War Loses Us

Rick Crocker, 1966-2005

Still, it seemed a bit unnecessary this year. There was no fuss or controversy over the program this time, which made Koppel's comments at the end of the broadcast especially poignant:


* * *

"So, has anyone mentioned the Marine who died?" I asked my kids.

"Well, not really," my daughter said, which meant, no, no one had said anything.

I mentioned that to Patty Loggins-Tazi, who was good friends with Crocker and worked with him at the Police Activities League (PAL). Loggins-Tazi is the program director; Crocker volunteered to work with PAL as part of his job.

Kids are like that, she said. But, she said, so are adults. So was she.

"I mean, it's horrible to say, because more than 1,600 Americans had died before Rick," she said, "but it wasn't until then . . . You just don't know. You just can't put a face on it until it comes to your yard, and then it's awful. I mean, of course, in my mind, I always knew something could happen to Rick, but I just couldn't really believe it. Rick was too strong, too full of life."

PAL is a nonprofit organization that works with the Santa Monica Police Department to give kids someplace to go after school, to study, play, be safe and out of trouble. Crocker helped prepare kids for SAT exams, started a book club, and took them on camping and hiking trips, the latter becoming tests of endurance.

"You'd say, 'I think it's time to go back,' and he'd say, 'Almost, almost,'" she recalled. "He just had such excitement, glee about life. I remember one time we got a grant for camping equipment and he was like, 'Patty! Check this out! Look how this lantern is going to light up!'"

Patty was on the phone with her mother when someone clicked in on the other end and said Rick had been killed.

"He said, 'Patty, I have some really bad news. I know how close you were to Rick . . .' And then he told me and I just started screaming, 'Don't say anything bad about Rick, you cruel bastard! How dare you!' And I kept screaming and hung up and my mom asked me what was wrong and I told her someone's saying Rick is dead and she knew Rick because she was part of his e-mail group also—she and her bridge ladies, they would send him cookies. So I called in a while later and I asked, 'Is it true? Is it true?'"

She recalls climbing on an exercise bike, perhaps a few days after, and feeling hollow. "I didn't think I'd make it to 15 minutes," she says. On the TV in front of her she was dimly aware of a documentary about soldiers' last letters home. She tuned in. She pedaled faster, furiously. She cried, she raged—and then the program ended and she looked at the clock: she'd been riding for almost an hour.

Patty found herself consumed by grief by anger. She had known things were bad in Iraq and wondered why Rick had to go back. One reason being that as the war has worn on, enlistment levels have dropped, which has meant reservists such as Crocker are being asked to do more. When his first tour in Iraq ended in the fall of 2004 and he came to visit PAL, Crocker told Loggins-Tazi that he wasn't ready to talk about what he'd seen. She ran interference.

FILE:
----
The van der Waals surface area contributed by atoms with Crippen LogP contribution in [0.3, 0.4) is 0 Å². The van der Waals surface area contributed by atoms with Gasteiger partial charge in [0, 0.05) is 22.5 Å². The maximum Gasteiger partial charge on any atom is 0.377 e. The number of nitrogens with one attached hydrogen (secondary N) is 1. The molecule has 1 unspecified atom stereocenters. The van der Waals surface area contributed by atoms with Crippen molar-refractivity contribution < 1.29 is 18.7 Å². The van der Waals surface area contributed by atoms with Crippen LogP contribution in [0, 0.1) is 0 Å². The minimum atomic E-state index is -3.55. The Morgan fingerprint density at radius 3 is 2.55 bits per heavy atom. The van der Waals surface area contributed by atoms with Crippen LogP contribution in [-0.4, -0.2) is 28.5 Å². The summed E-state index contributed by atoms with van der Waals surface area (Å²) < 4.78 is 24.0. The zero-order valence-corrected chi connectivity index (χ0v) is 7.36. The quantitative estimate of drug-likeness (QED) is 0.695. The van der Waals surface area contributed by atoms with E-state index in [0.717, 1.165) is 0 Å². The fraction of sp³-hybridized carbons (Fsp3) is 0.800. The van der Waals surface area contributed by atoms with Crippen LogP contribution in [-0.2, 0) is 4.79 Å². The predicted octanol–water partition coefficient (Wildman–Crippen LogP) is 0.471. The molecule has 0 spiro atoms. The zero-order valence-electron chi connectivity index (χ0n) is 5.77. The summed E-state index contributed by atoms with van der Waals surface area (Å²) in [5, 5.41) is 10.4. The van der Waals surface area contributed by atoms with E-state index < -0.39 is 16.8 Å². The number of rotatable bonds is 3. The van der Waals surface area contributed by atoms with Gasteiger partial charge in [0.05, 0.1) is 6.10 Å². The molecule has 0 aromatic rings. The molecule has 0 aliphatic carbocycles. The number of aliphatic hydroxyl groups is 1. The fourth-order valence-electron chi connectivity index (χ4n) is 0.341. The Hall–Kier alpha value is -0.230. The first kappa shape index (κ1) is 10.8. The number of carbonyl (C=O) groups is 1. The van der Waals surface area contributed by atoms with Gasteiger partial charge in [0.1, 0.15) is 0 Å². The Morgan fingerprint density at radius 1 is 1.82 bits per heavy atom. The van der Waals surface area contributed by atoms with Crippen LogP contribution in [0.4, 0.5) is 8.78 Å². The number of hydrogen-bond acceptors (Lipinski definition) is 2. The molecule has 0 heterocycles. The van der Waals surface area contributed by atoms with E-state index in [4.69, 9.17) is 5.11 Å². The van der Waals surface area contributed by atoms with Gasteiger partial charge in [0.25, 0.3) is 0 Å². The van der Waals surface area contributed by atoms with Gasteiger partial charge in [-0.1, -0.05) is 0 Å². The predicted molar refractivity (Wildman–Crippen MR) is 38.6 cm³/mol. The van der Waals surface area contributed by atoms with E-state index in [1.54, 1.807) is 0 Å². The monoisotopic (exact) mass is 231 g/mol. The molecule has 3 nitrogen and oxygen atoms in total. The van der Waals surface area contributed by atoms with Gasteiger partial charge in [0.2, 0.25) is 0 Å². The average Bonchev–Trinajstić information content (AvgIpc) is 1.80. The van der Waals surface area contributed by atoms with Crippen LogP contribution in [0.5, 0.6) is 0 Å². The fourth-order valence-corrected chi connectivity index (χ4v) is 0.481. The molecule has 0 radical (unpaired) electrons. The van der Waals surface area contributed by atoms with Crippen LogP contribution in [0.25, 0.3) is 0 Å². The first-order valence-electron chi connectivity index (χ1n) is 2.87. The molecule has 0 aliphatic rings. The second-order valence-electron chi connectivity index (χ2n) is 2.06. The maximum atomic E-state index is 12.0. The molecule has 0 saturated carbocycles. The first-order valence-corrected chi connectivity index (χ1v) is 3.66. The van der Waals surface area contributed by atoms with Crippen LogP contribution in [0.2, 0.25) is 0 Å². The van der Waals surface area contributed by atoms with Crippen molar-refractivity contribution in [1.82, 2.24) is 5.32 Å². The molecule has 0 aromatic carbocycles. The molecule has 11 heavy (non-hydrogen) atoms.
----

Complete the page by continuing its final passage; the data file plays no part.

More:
"People would start to ask him about it, and I'd swoop in and say, 'Rick, there's a call for you.' He appreciated that."

But when he was called back for his second tour, his e-mails communicated an increasingly bleak situation, even for someone as gleeful as Rick Crocker.

"He'd say, 'This place sucks.' It was clear that it was hard," Loggins-Tazi said. "But I want to say that Rick believed in what he was doing. He was a good man, a good Marine."

In an e-mail sent less than three weeks before his death, Crocker wrote about a series of injuries and deaths caused by a land mine, a suicide bomber and an improvised explosive device. "It's been tough on everybody," he wrote. "Feeling numb inside, tired."

Gretchen Vizzi got the same e-mails and would find herself editing them for the kids, but only for language. "If he said some of my men were killed today, I told the kids some of his men were killed today."

Particularly hard, she said, was a picture of three men standing together with Crocker that he had sent them. Over time, one by one, Crocker would inform her that each of the men had died.

"It got to the point where he was the only man alive in the picture," she said. "It was spooky. And now Rick's gone."

It's been nearly a month since Crocker's death as I talk to Vizzi. I mention to her that I haven't sensed lingering shock or grief from my kids or any of their friends. When I mentioned Crocker to one of my son's pals, he smiled and said, "Oh, yeah, I sent that guy sunflower seeds." They'd moved on to other concerns—Little League playoffs, summer vacation, graduation.

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